By Crystal M. Booth, PSC Biotech
This is Part 2 of a two-part article on objectionable microorganisms in the nonsterile microbiology industry. Part 1 explained what an objectionable microorganism is and reviewed regulatory expectations for objectionable microorganisms in nonsterile pharmaceutical products. This part will discuss a risk-based approach to determining if a microorganism is objectionable for your particular application.
Is USP Compliance Enough?
In my opinion, the confusion over objectionable microorganism compliance for some companies is often initiated with the requirements of USP <62> Microbiological Examination of Nonsterile Products: Tests for Specified Microorganisms. When speaking with random industry employees (including some at contract companies), they believe that they meet the requirements to be free from objectionable microorganisms if they comply with USP <61> and USP <62>. These companies appropriately utilize individual monographs and USP <1111> to determine the USP <61> and USP <62> specifications when needed. However, the following statements in USP <1111> are often overlooked: 1) “The list is not necessarily exhaustive, and for a given preparation it may be necessary to test for other microorganisms depending on the nature of the starting materials and the manufacturing process.” 2) “In addition to the microorganisms listed in Table 1, the significance of other microorganisms recovered should be evaluated…”.1 One reason for this oversight could be that USP <1111> was designed as a guidance chapter.
It is true that when a targeted specified microorganism is recovered while performing USP <62> tests, that specific microorganism is an objectionable microorganism. However, the assays and guidance listed in USP <61>, USP <62>, and USP <1111> are not intended to be an all-inclusive screen for every potential objectionable microorganism that must be evaluated.2 A comprehensive list of objectionable microorganisms does not exist. Furthermore, the objectionable status of a particular microorganism can change with different variables (e.g., route of administration). Consequently, a risk-based approach is the best method in determining if a microorganism is objectionable for a given application.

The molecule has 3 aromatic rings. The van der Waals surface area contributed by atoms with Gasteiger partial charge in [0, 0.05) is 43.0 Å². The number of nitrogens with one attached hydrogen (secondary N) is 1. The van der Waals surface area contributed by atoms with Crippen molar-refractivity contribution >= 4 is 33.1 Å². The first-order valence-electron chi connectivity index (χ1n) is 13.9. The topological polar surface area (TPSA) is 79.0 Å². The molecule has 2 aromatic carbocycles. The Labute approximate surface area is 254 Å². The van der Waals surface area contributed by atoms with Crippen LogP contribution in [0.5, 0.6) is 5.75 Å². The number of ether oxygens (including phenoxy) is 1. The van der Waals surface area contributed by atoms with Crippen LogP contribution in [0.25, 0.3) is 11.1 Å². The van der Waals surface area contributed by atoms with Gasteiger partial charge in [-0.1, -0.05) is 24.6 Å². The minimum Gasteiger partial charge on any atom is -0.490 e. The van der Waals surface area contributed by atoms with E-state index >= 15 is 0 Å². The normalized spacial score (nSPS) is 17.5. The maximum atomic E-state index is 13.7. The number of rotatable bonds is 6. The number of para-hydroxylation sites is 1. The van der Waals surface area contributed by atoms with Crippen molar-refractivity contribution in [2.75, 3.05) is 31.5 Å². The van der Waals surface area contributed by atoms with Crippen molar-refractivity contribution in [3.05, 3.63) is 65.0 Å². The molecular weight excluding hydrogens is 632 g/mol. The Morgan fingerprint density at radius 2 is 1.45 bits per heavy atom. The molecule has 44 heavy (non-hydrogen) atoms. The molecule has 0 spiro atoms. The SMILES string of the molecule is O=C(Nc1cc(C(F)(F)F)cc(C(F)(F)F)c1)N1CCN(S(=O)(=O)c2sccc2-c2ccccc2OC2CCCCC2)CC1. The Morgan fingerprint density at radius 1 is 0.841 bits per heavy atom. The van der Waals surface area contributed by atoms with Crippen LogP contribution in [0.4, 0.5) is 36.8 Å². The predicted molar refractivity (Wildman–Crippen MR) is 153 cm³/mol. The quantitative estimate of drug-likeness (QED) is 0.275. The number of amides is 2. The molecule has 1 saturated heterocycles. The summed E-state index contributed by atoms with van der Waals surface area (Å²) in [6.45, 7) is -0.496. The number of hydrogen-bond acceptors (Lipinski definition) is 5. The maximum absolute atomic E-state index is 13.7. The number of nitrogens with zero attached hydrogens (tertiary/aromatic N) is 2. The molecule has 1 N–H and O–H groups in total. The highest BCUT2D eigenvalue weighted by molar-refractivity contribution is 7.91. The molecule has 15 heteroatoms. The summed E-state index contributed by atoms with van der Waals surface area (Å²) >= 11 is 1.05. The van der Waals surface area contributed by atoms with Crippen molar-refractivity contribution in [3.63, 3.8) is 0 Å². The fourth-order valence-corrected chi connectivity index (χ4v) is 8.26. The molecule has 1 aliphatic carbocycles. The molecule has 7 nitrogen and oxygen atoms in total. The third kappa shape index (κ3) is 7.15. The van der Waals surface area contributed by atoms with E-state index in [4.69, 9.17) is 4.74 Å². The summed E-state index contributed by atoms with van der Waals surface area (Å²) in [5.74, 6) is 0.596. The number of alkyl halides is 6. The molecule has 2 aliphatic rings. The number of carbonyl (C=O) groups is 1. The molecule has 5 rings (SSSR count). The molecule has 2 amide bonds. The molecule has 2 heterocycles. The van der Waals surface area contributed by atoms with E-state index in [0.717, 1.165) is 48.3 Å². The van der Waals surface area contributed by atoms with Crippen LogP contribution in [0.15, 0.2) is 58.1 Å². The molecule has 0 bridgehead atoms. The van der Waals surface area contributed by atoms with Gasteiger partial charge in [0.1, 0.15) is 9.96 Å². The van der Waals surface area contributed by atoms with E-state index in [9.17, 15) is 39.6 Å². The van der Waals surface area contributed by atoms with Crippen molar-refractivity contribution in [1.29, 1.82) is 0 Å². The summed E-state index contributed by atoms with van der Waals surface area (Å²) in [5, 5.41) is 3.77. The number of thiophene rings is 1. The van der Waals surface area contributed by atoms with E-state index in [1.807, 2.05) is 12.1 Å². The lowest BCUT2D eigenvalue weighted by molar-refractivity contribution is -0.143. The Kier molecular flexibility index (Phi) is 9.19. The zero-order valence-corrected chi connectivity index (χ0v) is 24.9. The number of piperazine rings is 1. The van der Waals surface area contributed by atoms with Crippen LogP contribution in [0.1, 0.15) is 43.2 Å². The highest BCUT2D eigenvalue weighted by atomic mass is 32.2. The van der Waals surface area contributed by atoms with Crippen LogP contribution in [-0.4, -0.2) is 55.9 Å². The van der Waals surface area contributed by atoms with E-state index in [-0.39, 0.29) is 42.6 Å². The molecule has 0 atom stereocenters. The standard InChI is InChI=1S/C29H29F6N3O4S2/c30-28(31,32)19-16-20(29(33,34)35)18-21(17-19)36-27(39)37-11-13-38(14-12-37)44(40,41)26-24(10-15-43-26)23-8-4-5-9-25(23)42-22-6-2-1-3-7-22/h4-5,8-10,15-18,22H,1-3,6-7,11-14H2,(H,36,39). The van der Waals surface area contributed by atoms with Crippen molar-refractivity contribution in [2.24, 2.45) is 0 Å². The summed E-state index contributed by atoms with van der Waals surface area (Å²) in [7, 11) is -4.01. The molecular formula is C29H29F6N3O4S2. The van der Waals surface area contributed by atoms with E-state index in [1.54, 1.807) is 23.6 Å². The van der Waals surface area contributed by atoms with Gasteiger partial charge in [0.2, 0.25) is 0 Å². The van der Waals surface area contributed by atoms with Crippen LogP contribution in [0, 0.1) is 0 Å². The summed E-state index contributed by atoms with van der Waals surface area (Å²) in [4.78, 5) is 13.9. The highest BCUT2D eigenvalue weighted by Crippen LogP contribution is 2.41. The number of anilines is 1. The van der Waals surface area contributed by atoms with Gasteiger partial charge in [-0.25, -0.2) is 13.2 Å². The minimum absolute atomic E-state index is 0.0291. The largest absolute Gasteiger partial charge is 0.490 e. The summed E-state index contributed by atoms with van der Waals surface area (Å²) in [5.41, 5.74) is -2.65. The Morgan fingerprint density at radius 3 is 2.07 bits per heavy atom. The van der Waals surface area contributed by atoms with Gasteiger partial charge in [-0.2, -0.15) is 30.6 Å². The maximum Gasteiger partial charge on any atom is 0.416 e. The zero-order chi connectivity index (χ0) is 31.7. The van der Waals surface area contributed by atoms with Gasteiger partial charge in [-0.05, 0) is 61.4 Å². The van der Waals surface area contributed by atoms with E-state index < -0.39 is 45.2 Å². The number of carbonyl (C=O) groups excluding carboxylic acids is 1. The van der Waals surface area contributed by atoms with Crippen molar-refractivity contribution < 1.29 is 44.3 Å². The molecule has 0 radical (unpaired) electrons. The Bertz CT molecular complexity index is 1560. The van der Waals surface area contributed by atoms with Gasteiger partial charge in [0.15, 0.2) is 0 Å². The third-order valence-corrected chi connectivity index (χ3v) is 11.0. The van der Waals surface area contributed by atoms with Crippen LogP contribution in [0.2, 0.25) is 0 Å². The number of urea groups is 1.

Considerations For Performing Risk Assessment Of Microorganisms
There are many acceptable methods to perform risk assessments. Some important points to consider include:
The main goal in performing a risk assessment is to have a scientifically sound justification that can be explained. One acceptable method is to utilize the failure mode effects analysis (FMEA) risk tool. When performing a FMEA, look at the severity, occurrence, and the ability to detect the occurrence (i.e., detection) to calculate a risk priority number (RPN). This RPN will help to determine any acceptable risks, unacceptable risks, and mitigations.
One of the first steps in performing a risk assessment is determining which recovered isolates will be screened and analyzed in order to establish their objectionable status. Will you analyze every microorganism? Will you analyze only the out-of-specification microorganisms or unique colonies?
PDA technical report 67 has a helpful risk analysis tool titled “Decision Matrix for Screening Objectionable Microorganisms.” Briefly, the diagram looks at the impact on the target patient population on the Y-axis. For example, are the patients at low, moderate, or high risk of becoming ill if they are exposed to the microorganism? On the X-axis, the diagram looks at the risk from the dosage type of the product. Depending on where the risks land on the chart, one can determine which microorganisms will require further evaluation. The evaluation range expands from only analyzing atypical or unique colony types to identifying all recovered colonies. In this way, every microorganism recovered in a nonsterile product test will not necessarily require evaluation; it is determined based on risk. This method is acceptable because the risks can be scientifically justified and explained. Another important note about the PDA technical report is that the authors also created and included a valuable “Objectionable Organism Decision Tree.”
Determining If A Recovered Isolate Is Objectionable